(Corrects first paragraph to say ‘Tuesday,’ not ‘Thursday’)
Oct 8 (Reuters) - Australian shares ended higher on Tuesday, as miners and energy stocks rose on the back of higher commodities and oil prices ahead of renewed efforts this week to resolve the U.S.-China trade conflict.
The S&P/ASX 200 index firmed about 0.5% to close the day’s trading at 6,593.40, extending gains into a third consecutive session.
High-level negotiations between Washington and Beijing are due to begin on Thursday, though chances of a resolution appear low after President Donald Trump said a quick trade deal was unlikely.
“I think it’s a common word - ‘hopium’ - there’s a lot of hope that we do see something. However, if you look at it realistically, there’s really not a lot that I can see that would motivate China to getting a major deal done,” said Brad Smoling, managing director at Smoling Stockbroking.
“The reality is, because of decades of U.S. manufacturing being hollowed out and outsourced, they’re now in the dire position of renegotiating a trade deal with not a lot to offer.”
Gains on the Australian bourse were led by energy stocks , which had their best day in almost two weeks.
Oil and gas explorer Santos Ltd rose more than 2% after it flagged “extremely positive” oil flows at a field in Western Australia.
Mining stocks advanced, with index heavyweights Rio Tinto and BHP Group closing 1.1% and 0.7% higher, underpinned by a jump in iron ore prices.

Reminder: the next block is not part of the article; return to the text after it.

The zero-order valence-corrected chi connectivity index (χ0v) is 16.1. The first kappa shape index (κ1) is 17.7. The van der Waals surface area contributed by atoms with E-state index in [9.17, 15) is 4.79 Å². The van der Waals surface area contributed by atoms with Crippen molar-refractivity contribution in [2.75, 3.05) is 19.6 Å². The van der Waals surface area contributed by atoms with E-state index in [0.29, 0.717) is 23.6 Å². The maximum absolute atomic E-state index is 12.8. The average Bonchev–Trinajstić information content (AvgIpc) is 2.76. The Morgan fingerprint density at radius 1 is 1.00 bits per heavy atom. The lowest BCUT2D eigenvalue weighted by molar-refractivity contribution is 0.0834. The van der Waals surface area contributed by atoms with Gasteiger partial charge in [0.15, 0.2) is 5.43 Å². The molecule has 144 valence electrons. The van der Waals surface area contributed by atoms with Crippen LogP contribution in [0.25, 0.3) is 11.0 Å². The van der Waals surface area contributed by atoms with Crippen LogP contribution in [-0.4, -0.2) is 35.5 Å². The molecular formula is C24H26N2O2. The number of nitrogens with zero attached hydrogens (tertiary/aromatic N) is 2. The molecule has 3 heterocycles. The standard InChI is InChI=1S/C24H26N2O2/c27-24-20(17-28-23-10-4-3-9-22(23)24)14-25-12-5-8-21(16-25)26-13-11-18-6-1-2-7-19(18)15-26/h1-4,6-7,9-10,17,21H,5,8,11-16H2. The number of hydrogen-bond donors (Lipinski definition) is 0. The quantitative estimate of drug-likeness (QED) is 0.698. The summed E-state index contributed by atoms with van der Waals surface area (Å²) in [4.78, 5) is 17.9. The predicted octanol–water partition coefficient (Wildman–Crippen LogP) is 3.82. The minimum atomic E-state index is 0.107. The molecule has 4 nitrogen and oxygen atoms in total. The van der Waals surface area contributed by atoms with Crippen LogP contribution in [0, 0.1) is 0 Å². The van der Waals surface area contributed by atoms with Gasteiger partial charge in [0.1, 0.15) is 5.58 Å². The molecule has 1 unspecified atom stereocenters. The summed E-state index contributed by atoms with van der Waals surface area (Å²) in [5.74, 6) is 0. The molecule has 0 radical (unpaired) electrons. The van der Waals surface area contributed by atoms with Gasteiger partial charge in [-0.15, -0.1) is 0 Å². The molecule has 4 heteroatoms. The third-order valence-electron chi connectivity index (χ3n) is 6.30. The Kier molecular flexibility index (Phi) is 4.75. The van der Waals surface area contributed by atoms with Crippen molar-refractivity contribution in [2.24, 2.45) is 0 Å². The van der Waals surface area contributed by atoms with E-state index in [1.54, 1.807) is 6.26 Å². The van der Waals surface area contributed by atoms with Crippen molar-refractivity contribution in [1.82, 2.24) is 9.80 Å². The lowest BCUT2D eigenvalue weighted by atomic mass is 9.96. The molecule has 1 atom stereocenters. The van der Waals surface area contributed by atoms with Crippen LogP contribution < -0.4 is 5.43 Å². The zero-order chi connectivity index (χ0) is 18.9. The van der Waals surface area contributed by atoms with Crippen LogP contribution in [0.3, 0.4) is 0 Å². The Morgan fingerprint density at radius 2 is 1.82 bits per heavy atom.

Financial stocks firmed about 0.4%, with Commonwealth Bank of Australia Ltd, the country’s biggest lender, finishing the session up 0.9%.
Shares of Australia and New Zealand Banking Group followed the broader trend, closing 0.4% higher, even as the lender flagged a A$559 million ($376 million) hit to its second-half profit from increased provisions for customer-related remediation.
However, gold stocks retreated 0.8%, tracking a decline in bullion prices as investors moved back into risk assets.
Across the Tasman Sea, New Zealand’s benchmark S&P/NZX 50 index rose 0.4% to 11,016.15, closing higher for a third consecutive session.
Fonterra , the world’s largest dairy producer, finished 1.3% higher after it named Mercury NZ’s CEO Fraser Whineray to the newly-created role of chief operating officer following last month’s strategy revamp announcement. (Reporting by Aby Jose Koilparambil and Ambar Warrick in Bengaluru; Editing by Aditya Soni)